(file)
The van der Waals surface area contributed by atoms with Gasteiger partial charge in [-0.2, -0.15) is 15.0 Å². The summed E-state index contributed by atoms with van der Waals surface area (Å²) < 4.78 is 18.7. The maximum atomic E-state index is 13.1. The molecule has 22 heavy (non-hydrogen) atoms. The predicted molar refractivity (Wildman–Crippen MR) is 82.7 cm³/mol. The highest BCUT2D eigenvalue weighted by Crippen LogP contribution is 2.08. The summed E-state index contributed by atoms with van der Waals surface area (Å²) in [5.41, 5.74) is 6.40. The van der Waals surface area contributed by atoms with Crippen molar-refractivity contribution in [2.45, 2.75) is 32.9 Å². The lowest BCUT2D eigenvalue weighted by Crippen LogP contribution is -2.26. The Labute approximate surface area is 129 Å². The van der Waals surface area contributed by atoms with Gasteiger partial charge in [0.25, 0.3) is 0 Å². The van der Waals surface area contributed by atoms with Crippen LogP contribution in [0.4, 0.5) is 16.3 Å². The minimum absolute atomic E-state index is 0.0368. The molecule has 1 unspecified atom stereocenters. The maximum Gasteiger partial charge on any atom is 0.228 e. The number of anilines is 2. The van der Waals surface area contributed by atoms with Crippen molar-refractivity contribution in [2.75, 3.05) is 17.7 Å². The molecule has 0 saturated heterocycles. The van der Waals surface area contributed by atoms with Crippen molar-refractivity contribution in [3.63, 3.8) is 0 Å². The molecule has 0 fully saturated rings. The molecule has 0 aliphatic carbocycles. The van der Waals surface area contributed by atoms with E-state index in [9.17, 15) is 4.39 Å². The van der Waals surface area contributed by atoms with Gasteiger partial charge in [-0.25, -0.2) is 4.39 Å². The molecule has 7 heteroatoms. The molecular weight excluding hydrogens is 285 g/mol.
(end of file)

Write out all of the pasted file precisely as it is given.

The van der Waals surface area contributed by atoms with Gasteiger partial charge in [-0.2, -0.15) is 15.0 Å². The summed E-state index contributed by atoms with van der Waals surface area (Å²) < 4.78 is 18.7. The maximum atomic E-state index is 13.1. The molecule has 22 heavy (non-hydrogen) atoms. The predicted molar refractivity (Wildman–Crippen MR) is 82.7 cm³/mol. The highest BCUT2D eigenvalue weighted by Crippen LogP contribution is 2.08. The summed E-state index contributed by atoms with van der Waals surface area (Å²) in [5.41, 5.74) is 6.40. The van der Waals surface area contributed by atoms with Crippen molar-refractivity contribution in [2.45, 2.75) is 32.9 Å². The lowest BCUT2D eigenvalue weighted by Crippen LogP contribution is -2.26. The Labute approximate surface area is 129 Å². The van der Waals surface area contributed by atoms with Gasteiger partial charge in [0.25, 0.3) is 0 Å². The van der Waals surface area contributed by atoms with Crippen LogP contribution in [0.4, 0.5) is 16.3 Å². The minimum absolute atomic E-state index is 0.0368. The molecule has 1 unspecified atom stereocenters. The maximum Gasteiger partial charge on any atom is 0.228 e. The number of anilines is 2. The van der Waals surface area contributed by atoms with Crippen molar-refractivity contribution in [2.75, 3.05) is 17.7 Å². The molecule has 0 saturated heterocycles. The van der Waals surface area contributed by atoms with Crippen molar-refractivity contribution in [3.63, 3.8) is 0 Å². The molecule has 0 fully saturated rings. The molecule has 0 aliphatic carbocycles. The van der Waals surface area contributed by atoms with E-state index in [9.17, 15) is 4.39 Å². The van der Waals surface area contributed by atoms with Gasteiger partial charge in [-0.25, -0.2) is 4.39 Å². The molecule has 7 heteroatoms. The molecular weight excluding hydrogens is 285 g/mol.